thin needles into the skin at specific points on the body.
- Herbs and dietary supplements. If you decide to
use herbs or dietary supplements, be sure to tell your doctor.
- Herbs such as the oil of evening primrose, borage seed, or blackcurrant seed may help relieve symptoms and improve function without significant side effects.
- Essential fatty acids (such as fish oil) may provide some
relief of symptoms.footnote 4
- The dietary supplements
try to relieve joint pain. But there is not evidence that they are effective for rheumatoid . are sometimes used to
- Massage. It can help relieve and reduce
pain. But don't massage swollen or painful .
Find out about the safety of any complementary product or practice you want to try. Most mind and body practicesâ€”such as acupuncture and massageâ€”are safe when used under the care of a well-trained professional. Choose an instructor or practitioner as carefully as you would choose a doctor.
Talk with your doctor about any complementary health practice that you would like to try or are already using. Your doctor can help you manage your health better if he or she knows about all of your health practices.
Other Places To Get Help
- O'Dell JR (2013). Treatment of rheumatoid . In GS Firestein et al., eds., Kelley's Textbook of Rheumatology, 9th ed., vol. 2, pp. 1137â€“1160. Philadelphia: Saunders.
- Fleischmann R, et al. (2012). Placebo-controlled trial of tofacitinib monotherapy in rheumatoid . New England Journal of Medicine, 367(6): 495â€“507.
- Von Vollenhoven RF, et al. (2012). Tofacitinib or adalimumab versus placebo in rheumatoid . New England Journal of Medicine, 367(6): 508â€“519.
- Gomez FE, Kaufer-Horwitz M (2012). Medical nutrition therapy for rheumatic disease. In LK Mahan et al., eds., Krause's Food and the Nutrition Care Process, 13th ed., pp. 901â€“922. St Louis: Saunders.
Other Works Consulted
- Combe B, et al. (2016). 2016 update of the EULAR recommendations for the management of early. Annals of the Rheumatic Diseases, published online December 15, 2016. DOI: 10.1136/annrheumdis-2016-210602. Accessed January 13, 2017.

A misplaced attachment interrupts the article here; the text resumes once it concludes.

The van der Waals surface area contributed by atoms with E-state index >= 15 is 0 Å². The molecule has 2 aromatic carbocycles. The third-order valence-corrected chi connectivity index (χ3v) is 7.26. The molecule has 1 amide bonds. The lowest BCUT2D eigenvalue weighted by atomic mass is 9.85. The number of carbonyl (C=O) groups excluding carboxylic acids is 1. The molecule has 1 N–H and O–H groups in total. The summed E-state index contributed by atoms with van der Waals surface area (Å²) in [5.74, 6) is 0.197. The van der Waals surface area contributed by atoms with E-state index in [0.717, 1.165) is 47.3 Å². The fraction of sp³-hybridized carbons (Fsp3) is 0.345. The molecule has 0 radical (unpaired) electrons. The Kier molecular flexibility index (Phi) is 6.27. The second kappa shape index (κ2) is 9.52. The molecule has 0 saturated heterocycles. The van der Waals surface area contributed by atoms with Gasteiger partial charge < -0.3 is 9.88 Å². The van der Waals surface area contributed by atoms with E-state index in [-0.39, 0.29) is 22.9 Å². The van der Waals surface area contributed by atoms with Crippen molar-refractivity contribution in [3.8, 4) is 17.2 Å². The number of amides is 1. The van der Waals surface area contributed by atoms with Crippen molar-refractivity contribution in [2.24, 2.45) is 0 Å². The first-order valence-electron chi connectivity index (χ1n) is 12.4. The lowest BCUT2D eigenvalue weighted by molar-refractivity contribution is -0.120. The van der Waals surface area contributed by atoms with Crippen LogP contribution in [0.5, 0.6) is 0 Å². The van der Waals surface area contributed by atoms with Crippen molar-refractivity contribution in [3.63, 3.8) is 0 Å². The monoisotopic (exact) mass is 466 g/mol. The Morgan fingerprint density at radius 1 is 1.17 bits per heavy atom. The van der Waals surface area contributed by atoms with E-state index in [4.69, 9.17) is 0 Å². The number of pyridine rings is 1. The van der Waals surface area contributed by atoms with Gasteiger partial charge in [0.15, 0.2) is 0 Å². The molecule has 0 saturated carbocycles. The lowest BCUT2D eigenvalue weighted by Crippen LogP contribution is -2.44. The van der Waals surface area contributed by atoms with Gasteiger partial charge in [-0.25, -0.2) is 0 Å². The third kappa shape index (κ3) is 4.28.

- O'Dell JR (2013). Treatment of rheumatoid. In GS Firestein et al., eds., Kelley's Textbook of Rheumatology, 9th ed., vol. 2, pp. 1137â€“1160. Philadelphia: Saunders.
- Singh JA, et al. (2016). 2015 American College of Rheumatology guideline for the treatment of rheumatoid. Arthritis Care and Research, 68(1): 1â€“25. DOI: 10.1002/acr.22783. Accessed April 14, 2016.
- Steultjens EEMJ, et al. (2009).for rheumatoid . Cochrane Database of Systematic Reviews (1).
- Sweeney SE, et al. (2013). Clinical features of rheumatoid. In GS Firestein et al., eds., Kelley's Textbook of Rheumatology, 9th ed., vol. 2, pp. 1109â€“1136. Philadelphia: Saunders.
- Yasuda GT, et al. (2013). Rheumatoid. In JE Pizzorno, MT Murray, eds., Textbook of Natural Medicine, 4th ed., pp. 1769â€“1784. St. Louis: Elsevier.
ByHealthwise StaffPrimary Medical Reviewer Anne C. Poinier, MD - Internal Medicine E. Gregory Thompson, MD - Internal Medicine Adam Husney, MD - Family Medicine Martin J. Gabica, MD - Family Medicine Kathleen Romito, MD - Family Medicine Specialist Medical Reviewer Nancy Ann Shadick, MD, MPH - Internal Medicine, Rheumatology
Current as ofOctober 10, 2017
Current as of:
October 10, 2017
Anne C. Poinier, MD - Internal Medicine & E. Gregory Thompson, MD - Internal Medicine & Adam Husney, MD - Family Medicine & Martin J. Gabica, MD - Family Medicine & Kathleen Romito, MD - Family Medicine & Nancy Ann Shadick, MD, MPH - Internal Medicine, Rheumatology